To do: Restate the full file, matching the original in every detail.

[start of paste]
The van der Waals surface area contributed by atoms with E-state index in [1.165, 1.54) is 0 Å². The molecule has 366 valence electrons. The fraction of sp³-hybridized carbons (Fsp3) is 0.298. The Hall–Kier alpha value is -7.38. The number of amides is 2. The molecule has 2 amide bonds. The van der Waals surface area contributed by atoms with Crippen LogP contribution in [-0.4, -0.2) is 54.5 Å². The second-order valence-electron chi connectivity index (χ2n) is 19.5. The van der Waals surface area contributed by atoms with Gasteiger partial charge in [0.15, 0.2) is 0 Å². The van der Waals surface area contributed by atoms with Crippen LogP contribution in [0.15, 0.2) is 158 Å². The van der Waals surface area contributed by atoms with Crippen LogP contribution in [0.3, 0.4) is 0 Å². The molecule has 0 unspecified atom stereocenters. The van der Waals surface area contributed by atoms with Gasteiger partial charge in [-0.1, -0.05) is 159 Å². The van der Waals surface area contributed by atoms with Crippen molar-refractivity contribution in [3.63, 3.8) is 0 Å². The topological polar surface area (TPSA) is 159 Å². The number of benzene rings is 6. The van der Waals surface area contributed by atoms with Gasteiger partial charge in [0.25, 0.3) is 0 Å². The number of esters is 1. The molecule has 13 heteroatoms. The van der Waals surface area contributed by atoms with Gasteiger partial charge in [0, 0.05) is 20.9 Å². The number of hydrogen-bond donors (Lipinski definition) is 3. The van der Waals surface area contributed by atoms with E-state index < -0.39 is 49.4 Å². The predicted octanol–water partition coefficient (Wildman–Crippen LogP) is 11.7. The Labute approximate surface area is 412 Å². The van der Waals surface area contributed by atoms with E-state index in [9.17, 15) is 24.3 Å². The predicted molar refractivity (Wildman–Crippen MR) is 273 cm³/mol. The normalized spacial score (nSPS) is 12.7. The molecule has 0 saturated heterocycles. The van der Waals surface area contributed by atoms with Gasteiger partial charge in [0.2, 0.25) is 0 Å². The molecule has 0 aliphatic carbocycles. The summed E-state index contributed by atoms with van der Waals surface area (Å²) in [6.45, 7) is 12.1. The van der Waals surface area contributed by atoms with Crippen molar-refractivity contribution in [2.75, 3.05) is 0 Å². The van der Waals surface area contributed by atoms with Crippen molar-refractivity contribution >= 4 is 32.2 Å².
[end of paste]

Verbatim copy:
The van der Waals surface area contributed by atoms with E-state index in [1.165, 1.54) is 0 Å². The molecule has 366 valence electrons. The fraction of sp³-hybridized carbons (Fsp3) is 0.298. The Hall–Kier alpha value is -7.38. The number of amides is 2. The molecule has 2 amide bonds. The van der Waals surface area contributed by atoms with Crippen LogP contribution in [-0.4, -0.2) is 54.5 Å². The second-order valence-electron chi connectivity index (χ2n) is 19.5. The van der Waals surface area contributed by atoms with Gasteiger partial charge in [0.15, 0.2) is 0 Å². The van der Waals surface area contributed by atoms with Crippen LogP contribution in [0.15, 0.2) is 158 Å². The van der Waals surface area contributed by atoms with Crippen LogP contribution in [0.3, 0.4) is 0 Å². The molecule has 0 unspecified atom stereocenters. The van der Waals surface area contributed by atoms with Gasteiger partial charge in [-0.1, -0.05) is 159 Å². The van der Waals surface area contributed by atoms with Crippen molar-refractivity contribution in [3.63, 3.8) is 0 Å². The topological polar surface area (TPSA) is 159 Å². The number of benzene rings is 6. The van der Waals surface area contributed by atoms with Gasteiger partial charge in [0.25, 0.3) is 0 Å². The number of esters is 1. The molecule has 13 heteroatoms. The van der Waals surface area contributed by atoms with Gasteiger partial charge in [0, 0.05) is 20.9 Å². The number of hydrogen-bond donors (Lipinski definition) is 3. The van der Waals surface area contributed by atoms with E-state index < -0.39 is 49.4 Å². The predicted octanol–water partition coefficient (Wildman–Crippen LogP) is 11.7. The Labute approximate surface area is 412 Å². The van der Waals surface area contributed by atoms with E-state index in [9.17, 15) is 24.3 Å². The predicted molar refractivity (Wildman–Crippen MR) is 273 cm³/mol. The normalized spacial score (nSPS) is 12.7. The molecule has 0 saturated heterocycles. The van der Waals surface area contributed by atoms with Gasteiger partial charge in [0.2, 0.25) is 0 Å². The molecule has 0 aliphatic carbocycles. The summed E-state index contributed by atoms with van der Waals surface area (Å²) in [6.45, 7) is 12.1. The van der Waals surface area contributed by atoms with Crippen molar-refractivity contribution in [2.75, 3.05) is 0 Å². The van der Waals surface area contributed by atoms with Crippen molar-refractivity contribution >= 4 is 32.2 Å².